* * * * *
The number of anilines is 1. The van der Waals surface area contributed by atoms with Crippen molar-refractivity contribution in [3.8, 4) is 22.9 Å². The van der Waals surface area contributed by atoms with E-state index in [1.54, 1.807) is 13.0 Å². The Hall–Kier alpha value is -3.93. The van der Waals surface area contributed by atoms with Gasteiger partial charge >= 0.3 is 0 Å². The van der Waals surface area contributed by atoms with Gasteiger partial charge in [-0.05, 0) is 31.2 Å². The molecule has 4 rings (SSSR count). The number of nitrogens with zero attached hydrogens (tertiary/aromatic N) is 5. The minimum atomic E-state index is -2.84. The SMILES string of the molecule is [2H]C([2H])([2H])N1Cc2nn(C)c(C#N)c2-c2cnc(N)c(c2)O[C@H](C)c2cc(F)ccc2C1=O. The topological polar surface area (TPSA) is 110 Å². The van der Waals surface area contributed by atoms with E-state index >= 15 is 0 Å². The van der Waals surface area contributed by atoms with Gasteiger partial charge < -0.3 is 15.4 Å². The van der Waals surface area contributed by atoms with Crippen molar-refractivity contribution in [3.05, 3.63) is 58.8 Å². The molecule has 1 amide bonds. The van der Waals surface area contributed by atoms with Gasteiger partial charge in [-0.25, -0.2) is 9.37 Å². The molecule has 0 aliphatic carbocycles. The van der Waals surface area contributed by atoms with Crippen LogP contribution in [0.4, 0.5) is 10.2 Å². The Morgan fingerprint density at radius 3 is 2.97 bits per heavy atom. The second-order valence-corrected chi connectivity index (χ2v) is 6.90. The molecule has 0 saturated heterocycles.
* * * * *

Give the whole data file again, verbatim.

The number of anilines is 1. The van der Waals surface area contributed by atoms with Crippen molar-refractivity contribution in [3.8, 4) is 22.9 Å². The van der Waals surface area contributed by atoms with E-state index in [1.54, 1.807) is 13.0 Å². The Hall–Kier alpha value is -3.93. The van der Waals surface area contributed by atoms with Gasteiger partial charge >= 0.3 is 0 Å². The van der Waals surface area contributed by atoms with Gasteiger partial charge in [-0.05, 0) is 31.2 Å². The molecule has 4 rings (SSSR count). The number of nitrogens with zero attached hydrogens (tertiary/aromatic N) is 5. The minimum atomic E-state index is -2.84. The SMILES string of the molecule is [2H]C([2H])([2H])N1Cc2nn(C)c(C#N)c2-c2cnc(N)c(c2)O[C@H](C)c2cc(F)ccc2C1=O. The topological polar surface area (TPSA) is 110 Å². The van der Waals surface area contributed by atoms with E-state index >= 15 is 0 Å². The van der Waals surface area contributed by atoms with Gasteiger partial charge < -0.3 is 15.4 Å². The van der Waals surface area contributed by atoms with Crippen molar-refractivity contribution in [3.05, 3.63) is 58.8 Å². The molecule has 1 amide bonds. The van der Waals surface area contributed by atoms with Gasteiger partial charge in [-0.25, -0.2) is 9.37 Å². The molecule has 0 aliphatic carbocycles. The van der Waals surface area contributed by atoms with Crippen LogP contribution in [0.4, 0.5) is 10.2 Å². The Morgan fingerprint density at radius 3 is 2.97 bits per heavy atom. The second-order valence-corrected chi connectivity index (χ2v) is 6.90. The molecule has 0 saturated heterocycles.